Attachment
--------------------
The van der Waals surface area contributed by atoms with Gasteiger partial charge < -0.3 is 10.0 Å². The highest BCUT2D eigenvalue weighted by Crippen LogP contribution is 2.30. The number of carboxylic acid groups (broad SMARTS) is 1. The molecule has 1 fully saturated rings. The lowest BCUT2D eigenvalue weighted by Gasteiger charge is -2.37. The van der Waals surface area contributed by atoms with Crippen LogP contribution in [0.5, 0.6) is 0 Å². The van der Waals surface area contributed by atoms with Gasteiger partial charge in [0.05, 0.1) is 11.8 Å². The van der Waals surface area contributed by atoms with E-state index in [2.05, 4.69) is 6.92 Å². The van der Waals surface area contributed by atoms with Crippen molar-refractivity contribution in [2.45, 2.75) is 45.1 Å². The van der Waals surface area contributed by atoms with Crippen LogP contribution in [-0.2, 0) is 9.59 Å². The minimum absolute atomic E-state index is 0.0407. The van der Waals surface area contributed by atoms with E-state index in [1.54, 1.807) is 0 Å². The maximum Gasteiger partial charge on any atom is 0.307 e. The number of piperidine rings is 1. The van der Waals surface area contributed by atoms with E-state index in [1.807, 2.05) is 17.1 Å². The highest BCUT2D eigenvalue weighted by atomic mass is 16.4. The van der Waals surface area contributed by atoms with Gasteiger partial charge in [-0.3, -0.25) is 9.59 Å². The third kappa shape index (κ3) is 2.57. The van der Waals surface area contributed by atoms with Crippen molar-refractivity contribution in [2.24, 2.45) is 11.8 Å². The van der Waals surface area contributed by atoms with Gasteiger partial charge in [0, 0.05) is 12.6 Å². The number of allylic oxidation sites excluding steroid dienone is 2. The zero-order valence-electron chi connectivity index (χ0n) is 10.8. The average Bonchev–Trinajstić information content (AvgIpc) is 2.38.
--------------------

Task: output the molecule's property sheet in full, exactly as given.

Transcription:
The van der Waals surface area contributed by atoms with Gasteiger partial charge < -0.3 is 10.0 Å². The highest BCUT2D eigenvalue weighted by Crippen LogP contribution is 2.30. The number of carboxylic acid groups (broad SMARTS) is 1. The molecule has 1 fully saturated rings. The lowest BCUT2D eigenvalue weighted by Gasteiger charge is -2.37. The van der Waals surface area contributed by atoms with Crippen LogP contribution in [0.5, 0.6) is 0 Å². The van der Waals surface area contributed by atoms with Gasteiger partial charge in [0.05, 0.1) is 11.8 Å². The van der Waals surface area contributed by atoms with E-state index in [2.05, 4.69) is 6.92 Å². The van der Waals surface area contributed by atoms with Crippen molar-refractivity contribution in [2.45, 2.75) is 45.1 Å². The van der Waals surface area contributed by atoms with Crippen LogP contribution in [-0.2, 0) is 9.59 Å². The minimum absolute atomic E-state index is 0.0407. The van der Waals surface area contributed by atoms with E-state index in [1.54, 1.807) is 0 Å². The maximum Gasteiger partial charge on any atom is 0.307 e. The number of piperidine rings is 1. The van der Waals surface area contributed by atoms with E-state index in [1.807, 2.05) is 17.1 Å². The highest BCUT2D eigenvalue weighted by atomic mass is 16.4. The van der Waals surface area contributed by atoms with Gasteiger partial charge in [-0.3, -0.25) is 9.59 Å². The third kappa shape index (κ3) is 2.57. The van der Waals surface area contributed by atoms with Crippen molar-refractivity contribution in [2.24, 2.45) is 11.8 Å². The van der Waals surface area contributed by atoms with Gasteiger partial charge in [0, 0.05) is 12.6 Å². The number of allylic oxidation sites excluding steroid dienone is 2. The zero-order valence-electron chi connectivity index (χ0n) is 10.8. The average Bonchev–Trinajstić information content (AvgIpc) is 2.38.